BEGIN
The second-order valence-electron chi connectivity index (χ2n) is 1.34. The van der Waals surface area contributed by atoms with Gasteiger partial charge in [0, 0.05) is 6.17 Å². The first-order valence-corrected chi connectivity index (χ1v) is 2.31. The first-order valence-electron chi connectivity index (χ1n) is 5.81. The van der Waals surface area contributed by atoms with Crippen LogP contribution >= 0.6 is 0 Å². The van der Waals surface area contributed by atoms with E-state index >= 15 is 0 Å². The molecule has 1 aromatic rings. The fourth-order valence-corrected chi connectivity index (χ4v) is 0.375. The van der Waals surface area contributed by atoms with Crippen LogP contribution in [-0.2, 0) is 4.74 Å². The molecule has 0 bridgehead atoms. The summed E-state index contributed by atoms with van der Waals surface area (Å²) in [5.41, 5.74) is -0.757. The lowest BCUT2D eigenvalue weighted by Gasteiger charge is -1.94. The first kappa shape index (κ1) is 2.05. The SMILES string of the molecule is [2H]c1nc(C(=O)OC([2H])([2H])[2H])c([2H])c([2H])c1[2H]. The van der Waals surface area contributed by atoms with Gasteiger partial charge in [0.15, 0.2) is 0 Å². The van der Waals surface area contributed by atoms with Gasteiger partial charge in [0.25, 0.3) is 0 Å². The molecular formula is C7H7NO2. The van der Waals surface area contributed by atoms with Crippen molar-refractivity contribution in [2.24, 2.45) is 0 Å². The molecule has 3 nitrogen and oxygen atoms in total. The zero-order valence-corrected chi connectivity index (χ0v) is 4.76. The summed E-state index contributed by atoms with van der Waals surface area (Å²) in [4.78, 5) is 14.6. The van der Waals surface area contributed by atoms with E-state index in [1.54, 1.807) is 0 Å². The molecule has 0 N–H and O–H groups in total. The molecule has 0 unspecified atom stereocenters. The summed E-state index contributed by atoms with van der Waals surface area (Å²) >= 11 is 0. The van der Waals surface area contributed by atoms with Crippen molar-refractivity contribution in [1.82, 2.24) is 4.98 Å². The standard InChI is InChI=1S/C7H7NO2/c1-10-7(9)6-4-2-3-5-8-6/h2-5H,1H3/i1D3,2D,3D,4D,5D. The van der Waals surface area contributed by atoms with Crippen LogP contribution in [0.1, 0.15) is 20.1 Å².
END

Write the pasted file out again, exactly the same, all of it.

The second-order valence-electron chi connectivity index (χ2n) is 1.34. The van der Waals surface area contributed by atoms with Gasteiger partial charge in [0, 0.05) is 6.17 Å². The first-order valence-corrected chi connectivity index (χ1v) is 2.31. The first-order valence-electron chi connectivity index (χ1n) is 5.81. The van der Waals surface area contributed by atoms with Crippen LogP contribution >= 0.6 is 0 Å². The van der Waals surface area contributed by atoms with E-state index >= 15 is 0 Å². The molecule has 1 aromatic rings. The fourth-order valence-corrected chi connectivity index (χ4v) is 0.375. The van der Waals surface area contributed by atoms with Crippen LogP contribution in [-0.2, 0) is 4.74 Å². The molecule has 0 bridgehead atoms. The summed E-state index contributed by atoms with van der Waals surface area (Å²) in [5.41, 5.74) is -0.757. The lowest BCUT2D eigenvalue weighted by Gasteiger charge is -1.94. The first kappa shape index (κ1) is 2.05. The SMILES string of the molecule is [2H]c1nc(C(=O)OC([2H])([2H])[2H])c([2H])c([2H])c1[2H]. The van der Waals surface area contributed by atoms with Gasteiger partial charge in [0.15, 0.2) is 0 Å². The van der Waals surface area contributed by atoms with Gasteiger partial charge in [0.25, 0.3) is 0 Å². The molecular formula is C7H7NO2. The van der Waals surface area contributed by atoms with Crippen molar-refractivity contribution in [2.24, 2.45) is 0 Å². The molecule has 3 nitrogen and oxygen atoms in total. The zero-order valence-corrected chi connectivity index (χ0v) is 4.76. The summed E-state index contributed by atoms with van der Waals surface area (Å²) in [4.78, 5) is 14.6. The van der Waals surface area contributed by atoms with E-state index in [1.54, 1.807) is 0 Å². The molecule has 0 N–H and O–H groups in total. The molecule has 0 unspecified atom stereocenters. The summed E-state index contributed by atoms with van der Waals surface area (Å²) >= 11 is 0. The van der Waals surface area contributed by atoms with Crippen molar-refractivity contribution in [1.82, 2.24) is 4.98 Å². The standard InChI is InChI=1S/C7H7NO2/c1-10-7(9)6-4-2-3-5-8-6/h2-5H,1H3/i1D3,2D,3D,4D,5D. The van der Waals surface area contributed by atoms with Crippen LogP contribution in [0.1, 0.15) is 20.1 Å².